This appears on the NBA Philippines site.
To copy or to innovate?
If imitation is the sincerest form of flattery, why are some successful and others unsuccessful?
by rick olivares
When the San Antonio Spurs carted home their fifth Larry O’Brien Trophy, they were universally celebrated for their unselfish team play and how they were a “team” in the truest sense of the word. When they finally triumphed, some celebrated them and took a shot at the vanquished Miami Heat by saying that a super team is vastly superior to a Big Three.
In fairness to the Miami Heat, the Big Three may take center stage but during their two-year title reign, they had a team to backstop them. Wasn’t the acquisition of Ray Allen, Mike Miller, and Chris Andersen supposed to be a tipping point in their quest to win and repeat?
Moving on from that, there remains a question to be answered, “In order to win a NBA title, does one build a team like San Antonio – acquire fundamentally sound players of good character; athletes who are complete packages in terms of speed, size, and outside shooting?”
If imitation is the sincerest form of flattery then the NBA is guilty to a point of having copy cats. So why not?
Except that San Antonio was not built in a day and certainly not in one NBA Draft. It took years of patience while adding the pieces. For sure anyone trying to copy what the Spurs built through the draft, free agent signings, bringing in European and role players will need some patience, money, and a lot of luck (not necessarily in that order).
NBA history has shown us that when a team is successful, opposing general managers and coaching staffs study the winners’ route to the top.
When Earvin Johnson won a title in his rookie year with the Los Angeles Lakers, teams tried to emulate by looking for tall point guards.
The Boston Celtics took in the 6’4” Dennis Johnson who first made a name for himself as a slam dunking shooting guard for the Seattle Supersonics and the Phoenix Suns. Once DJ got to Boston, he reinvented his role into a point guard on offense and a defensive guard in the opposite end.
The exciting and high scoring Denver Nuggets of the mid-1980’s also used a tall court general in 6’3” Lafayette Lever.
Another “stratagem” that caught the fancy of a few teams was when the Houston Rockets of 1986 reached the NBA Finals on account of its Twin Towers of 7’4” Ralph Sampson and 6’11” Akeem Olajuwon.
A few squads looked to field their own fir trees.
The New York Knicks fielded Bill Cartwright and Patrick Ewing to disastrous results but the Boston Celtics won a title with Kevin McHale starting alongside Robert Parish in 1986 (McHale was previously coming off the bench as the Sixth Man).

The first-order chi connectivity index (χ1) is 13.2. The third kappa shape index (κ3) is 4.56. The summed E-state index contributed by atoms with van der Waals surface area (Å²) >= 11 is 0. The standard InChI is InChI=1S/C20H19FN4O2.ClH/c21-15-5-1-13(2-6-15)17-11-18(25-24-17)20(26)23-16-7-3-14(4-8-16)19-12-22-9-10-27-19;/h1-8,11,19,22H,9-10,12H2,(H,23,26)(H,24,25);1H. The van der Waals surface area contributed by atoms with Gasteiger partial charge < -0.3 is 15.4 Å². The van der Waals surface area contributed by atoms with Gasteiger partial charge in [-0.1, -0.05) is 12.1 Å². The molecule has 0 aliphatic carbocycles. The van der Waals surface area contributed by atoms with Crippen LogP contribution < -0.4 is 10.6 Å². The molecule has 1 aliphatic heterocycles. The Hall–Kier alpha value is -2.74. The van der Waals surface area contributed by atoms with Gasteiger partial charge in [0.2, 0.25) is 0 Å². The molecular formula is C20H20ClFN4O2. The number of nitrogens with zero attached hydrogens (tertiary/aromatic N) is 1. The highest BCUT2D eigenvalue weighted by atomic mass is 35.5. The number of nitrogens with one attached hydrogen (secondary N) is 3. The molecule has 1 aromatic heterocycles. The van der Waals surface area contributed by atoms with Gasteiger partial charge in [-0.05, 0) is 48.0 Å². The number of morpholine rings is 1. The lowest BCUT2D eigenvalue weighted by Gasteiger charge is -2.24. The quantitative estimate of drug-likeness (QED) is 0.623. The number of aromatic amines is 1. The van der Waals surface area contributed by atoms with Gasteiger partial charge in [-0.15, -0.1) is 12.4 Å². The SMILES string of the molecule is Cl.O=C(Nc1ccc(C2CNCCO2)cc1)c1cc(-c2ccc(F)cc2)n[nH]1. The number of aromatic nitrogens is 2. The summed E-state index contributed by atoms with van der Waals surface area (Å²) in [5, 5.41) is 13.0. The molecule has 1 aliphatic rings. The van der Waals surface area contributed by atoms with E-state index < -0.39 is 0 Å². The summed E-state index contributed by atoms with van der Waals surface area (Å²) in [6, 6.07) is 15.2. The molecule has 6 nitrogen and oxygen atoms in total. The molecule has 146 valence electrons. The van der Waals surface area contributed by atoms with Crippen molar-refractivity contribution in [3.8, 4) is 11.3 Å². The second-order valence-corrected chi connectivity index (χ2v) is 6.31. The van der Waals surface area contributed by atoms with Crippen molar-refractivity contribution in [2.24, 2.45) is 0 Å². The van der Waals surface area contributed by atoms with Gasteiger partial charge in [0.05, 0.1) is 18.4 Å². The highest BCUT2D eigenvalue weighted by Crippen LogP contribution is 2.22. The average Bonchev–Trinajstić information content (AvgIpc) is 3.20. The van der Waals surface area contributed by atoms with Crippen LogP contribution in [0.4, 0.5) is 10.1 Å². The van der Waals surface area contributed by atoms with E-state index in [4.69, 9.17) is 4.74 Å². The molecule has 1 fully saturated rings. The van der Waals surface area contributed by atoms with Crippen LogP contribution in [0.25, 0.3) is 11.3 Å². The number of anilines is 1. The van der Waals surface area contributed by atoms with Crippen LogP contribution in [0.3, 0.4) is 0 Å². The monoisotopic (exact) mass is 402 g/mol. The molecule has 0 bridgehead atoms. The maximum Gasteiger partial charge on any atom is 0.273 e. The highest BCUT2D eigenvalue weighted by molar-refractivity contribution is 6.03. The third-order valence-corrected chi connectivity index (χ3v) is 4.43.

While Larry Bird is most commonly associated with the point forward position, it gained a lot of traction in Milwaukee in the early 1980s when Paul Pressey and Marques Johnson played that role.
That position was refined by Bird and a few years later, by Scottie Pippen, then with the Chicago Bulls.
Speaking of the Bulls, after their successful run, a few other teams tried to run the triangle offense. Tim Floyd, who replaced Phil Jackson in Chicago tried to run it to unspectacular results. The Bulls went 49-190 and Floyd was sent packing.
Even Jackson’s disciples, Jim Cleamons with the Dallas Mavericks, and Kurt Rambis with the Minnesota Timberwolves, were also unsuccessful, and both were sent packing.
In this off-season, we see teams scrambling to rebuild there teams. Houston has been enticing Carmelo Anthony and if they prove to be successful, they will have their own Big Three in James Harden, Dwight Howard, and Anthony.
Some are trying to build well-balanced lineups such as Golden State.
So why are the copycats unable to succeed?
1. Some tandems click; some don’t. The Twin Towers combo did not initially work until Tim Duncan joined David Robinson in San Antonio. Imagine if the pairing took place when both players were coming up together and are trying to make a name for themselves. In this case, Robinson was older and he knew his days were close to done.
2. It takes the right circumstances for things to happen. When Boston formed its second Big Three with Paul Pierce, Ray Allen, Kevin Garnett, one of their biggest motivations was to prove they could be not only winners but champions. They had previously failed a lot and they sure sacrificed some to win a title in Beantown.
3. Others prove to be impatient. Imagine if Oklahoma City was able to hold on to James Harden. That would have been their own Big Three there.
4. Some systems such as the Triangle Offense take time to and maturity of the players to learn. In Phil Jackson’s instance, it took him a couple of years to get it to work with Chicago. Once he learned how to install it better then it clicked right away when he went to the LA Lakers. Critics of the triangle will say that the Zen Master has top players in those two clubs. But look at it this way, did those teams – with those same players – win anything before Jackson’s arrival? I think not.
But if you ask me, there’s no sure fire formula. Teams win in many different ways. It’s all in the moment as a lot of factors come together – a balance of heady vets and talented newbies, players understanding their role in the scheme of things, a system they can call their own, and a very good coach.
The be-medalled coach who can command respect? One in the vein of a Phil Jackson, Greg Popovich or Pat Riley? Right now, there are only two other coaches there who have won something and that’s Miami’s Erik Spoelstra and Los Angeles’ Glenn Rivers. It is definitely not an easy part of the puzzle to acquire.
But having a top-notch coach certainly is pointing your team in the right direction.